We next examined several stem cell specific genes expression using quantitative real-time PCR (qPCR). KPCs expressed relatively higher levels of Oct-4, Rex-1, Nanog, and human telomerase reverse transcriptase (hTERT) mRNAs than SKPs (Figure IF). In addition, comparative analysis of telomerase activity using TeIo TAGGG telomerase PCR ELISA showed that KPCs displayed an inherently higher telomerase activity (5-6 folds) as compared to normal skin stem cells (Figure IG). Unlike cancer, both KPCs and SKPs showed significantly lower level of telomerase activities than cancer cells (Figure IG), and gradually decreased with increasing cell passages (Figure IH) suggesting a tighter growth regulation. Taken together, KPCs differ from SKPs, and display distinct surface markers, functional properties, colony formation and proliferative index, resembling benign tumor-like properties.

Keloid-derived precursor cells are capable of multiple differentiation

The multi- differentiation potential of KPCs was determined and compared to that of SKPs. Under adipogenic and osteogenic induction conditions, both SKPs and KPCs could differentiate into adipocytes and osteoblasts as determined by Oil Red O staining (Figure 9A) and by Alizarin Red S staining (Figure 9D), respectively. Adipogenic differentiation was further confirmed by the increased expression of specific adipogenic markers including peroxisome proliferators-activated receptor γ2 (PPARγ2), αP2 and lipoprotein lipase (LPL) as determined by RT-PCR (Figure 9C). Similarly, the osteogenic induction of KPCs and SKPs was further supported by the increased expression of osteocalcin, an osteogenic marker (Figure 9F). In addition, quantification of the Oil Red O and Alizarin Red S (Figures 9B and 9E) staining using 5 random fields as well as RT-PCR results (Figures 9C and 9F) showed a moderate increase in the expression of adipogenic and osteogenic markers in differentiated KPCs compared to differentiated SKPs. However, further evidence is needed to determine whether KPCs have a relatively stronger capability to differentiate toward adipogenesis and osteogenesis as compared to SKPs. Meanwhile, we demonstrated that keloid-derived sphere colonies (Figure 10) were capable of multipotent differentiation into distinct lineages including mesoderm- derived adipocytes, osteoblasts and smooth muscle cell-like cells, and ectoderm -derived different types of neural cells (Figure 10D). These findings consistent with previous stem cell properties described in rodent and mammalian skin-derived precursors or SKPs [50, 52, 53] indicate that keloid derived stem cells may represent an active form of SKPs.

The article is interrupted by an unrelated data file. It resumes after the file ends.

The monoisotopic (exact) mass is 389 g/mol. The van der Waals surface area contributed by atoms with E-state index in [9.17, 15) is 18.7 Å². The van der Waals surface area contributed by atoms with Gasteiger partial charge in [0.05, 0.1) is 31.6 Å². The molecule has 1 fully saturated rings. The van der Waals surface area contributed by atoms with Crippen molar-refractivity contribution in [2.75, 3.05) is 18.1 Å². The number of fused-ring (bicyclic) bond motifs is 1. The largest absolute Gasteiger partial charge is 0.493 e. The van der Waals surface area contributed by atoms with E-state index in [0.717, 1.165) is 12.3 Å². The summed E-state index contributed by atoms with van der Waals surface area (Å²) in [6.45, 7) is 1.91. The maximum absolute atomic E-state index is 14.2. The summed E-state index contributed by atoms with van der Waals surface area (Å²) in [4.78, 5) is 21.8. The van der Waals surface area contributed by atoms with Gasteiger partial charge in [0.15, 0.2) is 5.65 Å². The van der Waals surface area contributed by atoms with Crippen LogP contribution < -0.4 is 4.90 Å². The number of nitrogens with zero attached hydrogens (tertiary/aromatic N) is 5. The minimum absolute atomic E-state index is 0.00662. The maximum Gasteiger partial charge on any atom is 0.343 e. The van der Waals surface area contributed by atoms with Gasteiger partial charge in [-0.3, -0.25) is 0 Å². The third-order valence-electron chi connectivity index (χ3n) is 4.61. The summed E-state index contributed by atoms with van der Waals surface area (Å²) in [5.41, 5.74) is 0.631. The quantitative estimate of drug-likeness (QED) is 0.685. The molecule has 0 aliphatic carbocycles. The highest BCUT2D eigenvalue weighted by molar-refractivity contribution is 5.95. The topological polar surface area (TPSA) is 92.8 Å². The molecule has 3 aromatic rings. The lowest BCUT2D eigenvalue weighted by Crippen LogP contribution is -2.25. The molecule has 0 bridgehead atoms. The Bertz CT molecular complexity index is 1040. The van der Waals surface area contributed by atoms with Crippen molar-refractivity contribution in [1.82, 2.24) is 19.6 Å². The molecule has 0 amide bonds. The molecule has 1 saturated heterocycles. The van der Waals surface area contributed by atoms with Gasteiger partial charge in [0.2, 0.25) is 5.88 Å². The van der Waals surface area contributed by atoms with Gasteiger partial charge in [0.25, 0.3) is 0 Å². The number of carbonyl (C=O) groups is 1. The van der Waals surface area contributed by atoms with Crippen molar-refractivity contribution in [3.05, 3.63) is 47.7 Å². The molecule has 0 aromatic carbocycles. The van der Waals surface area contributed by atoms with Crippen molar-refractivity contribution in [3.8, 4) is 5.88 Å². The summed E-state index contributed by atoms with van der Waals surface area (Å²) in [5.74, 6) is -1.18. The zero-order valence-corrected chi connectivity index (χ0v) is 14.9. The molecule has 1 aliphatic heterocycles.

KPCs are capable of regenerating connective tissues after in vivo transplantation

To explore the in vivo regenerative capability, the expanded KPCs and SKPs (2 xlO6) were subcutaneously transplanted with Gelfoam as a carrier in immunocompromised mice. Similar transplants were carried out using human bone marrow mesenchymal stem cells (hBMMSCs) as another source of stem cells. As expected, hBMMSCs were not capable of regenerating tissue up to 8 weeks. However, KPCs and SKPs from different donors consistently regenerated connective tissue-like transplants (5 out of 5 mice), with a more rapidly growing tumor-like mass using KPCs as compared to SKPs (Figure 2A). The human origin of cellular components of the transplants was confirmed by immunostaining with specific antibodies for human mitochondria (Figure 2B). Histological features of the transplants resembled early connective tissue phenotype including presence of type I collagen fibrils, however, the characteristic keloid-like thick collagen bundles were not observed (Figures 2B and 2C). Next, to assess the in vivo bone regenerative capability, KPCs were implanted subcutaneously with hydroxyapatite/tricalcium phosphate (HA/TCP) as a carrier in immunocompromised mice for 8 weeks. Histological analyses revealed calcified nodules in both KPCs and SKPs generated transplants (Figure 2D).

To further confirm that the isolated KPCs and SKPs are truly stem cells, we carried out a series of transplantation using limiting cell density dilution. As shown in Table S4, KPCs exhibited stronger capability for tumor xenograft formation at a minimal density of 1 x 105cells after transplantation for 8 weeks as compared to their counterparts, SKPs. We next performed serial transplantation with hydrogel as a carrier using 2 x 106 KPCs subcutaneously transplanted into immunocompromised mice. At 4 weeks post-primary transplantation, the transplants were harvested and digested single cells were re-transplanted into immunocompromised mice for another 4 weeks. Our results indicated that KPCs recovered from secondary transplants maintained the in υiυo ability to form connective-like tissues (Figure 2E). These results were unique and particularly striking, as KPCs transplanted to a heterologous environment were capable of proliferating and differentiating into scar-like connective tissues expressing type I collagen. However, we were not successful in replicating the human keloid tumor using the current transplant model, suggesting that KPCs are not the sole contributor to the exuberant scar growth. Therefore, we hypothesize that, aside from KPCs, the environmental niche where KPCs reside, is capable to drive stem cell proliferation and differentiation, and therefore regulates the tumor-like keloid growth. Elevated IL-17 and IL-6 coordinately contribute to the unique inflammatory niche of KPCs